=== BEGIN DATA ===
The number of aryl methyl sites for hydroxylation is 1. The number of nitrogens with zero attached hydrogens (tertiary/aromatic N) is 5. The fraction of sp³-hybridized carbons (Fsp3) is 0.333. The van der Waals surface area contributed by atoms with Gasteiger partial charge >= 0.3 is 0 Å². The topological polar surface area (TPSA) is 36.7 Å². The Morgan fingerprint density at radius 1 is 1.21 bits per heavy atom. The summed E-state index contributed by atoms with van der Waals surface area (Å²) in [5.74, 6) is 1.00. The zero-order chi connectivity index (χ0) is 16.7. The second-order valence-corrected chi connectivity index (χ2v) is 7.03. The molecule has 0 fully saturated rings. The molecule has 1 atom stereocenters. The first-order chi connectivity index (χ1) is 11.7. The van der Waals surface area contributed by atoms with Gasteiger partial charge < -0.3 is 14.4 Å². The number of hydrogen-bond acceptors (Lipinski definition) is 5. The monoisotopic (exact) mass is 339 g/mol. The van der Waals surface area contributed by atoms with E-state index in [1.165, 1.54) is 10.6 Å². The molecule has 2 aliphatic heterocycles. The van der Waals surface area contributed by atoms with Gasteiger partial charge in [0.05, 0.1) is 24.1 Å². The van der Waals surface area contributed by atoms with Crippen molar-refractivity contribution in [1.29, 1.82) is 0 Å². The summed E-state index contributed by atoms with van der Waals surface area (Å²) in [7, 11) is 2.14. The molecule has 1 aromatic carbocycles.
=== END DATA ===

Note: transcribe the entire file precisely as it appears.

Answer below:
The number of aryl methyl sites for hydroxylation is 1. The number of nitrogens with zero attached hydrogens (tertiary/aromatic N) is 5. The fraction of sp³-hybridized carbons (Fsp3) is 0.333. The van der Waals surface area contributed by atoms with Gasteiger partial charge >= 0.3 is 0 Å². The topological polar surface area (TPSA) is 36.7 Å². The Morgan fingerprint density at radius 1 is 1.21 bits per heavy atom. The summed E-state index contributed by atoms with van der Waals surface area (Å²) in [5.74, 6) is 1.00. The zero-order chi connectivity index (χ0) is 16.7. The second-order valence-corrected chi connectivity index (χ2v) is 7.03. The molecule has 0 fully saturated rings. The molecule has 1 atom stereocenters. The first-order chi connectivity index (χ1) is 11.7. The van der Waals surface area contributed by atoms with Gasteiger partial charge < -0.3 is 14.4 Å². The number of hydrogen-bond acceptors (Lipinski definition) is 5. The monoisotopic (exact) mass is 339 g/mol. The van der Waals surface area contributed by atoms with E-state index in [1.165, 1.54) is 10.6 Å². The molecule has 2 aliphatic heterocycles. The van der Waals surface area contributed by atoms with Gasteiger partial charge in [0.05, 0.1) is 24.1 Å². The van der Waals surface area contributed by atoms with Crippen molar-refractivity contribution in [1.29, 1.82) is 0 Å². The summed E-state index contributed by atoms with van der Waals surface area (Å²) in [7, 11) is 2.14. The molecule has 1 aromatic carbocycles.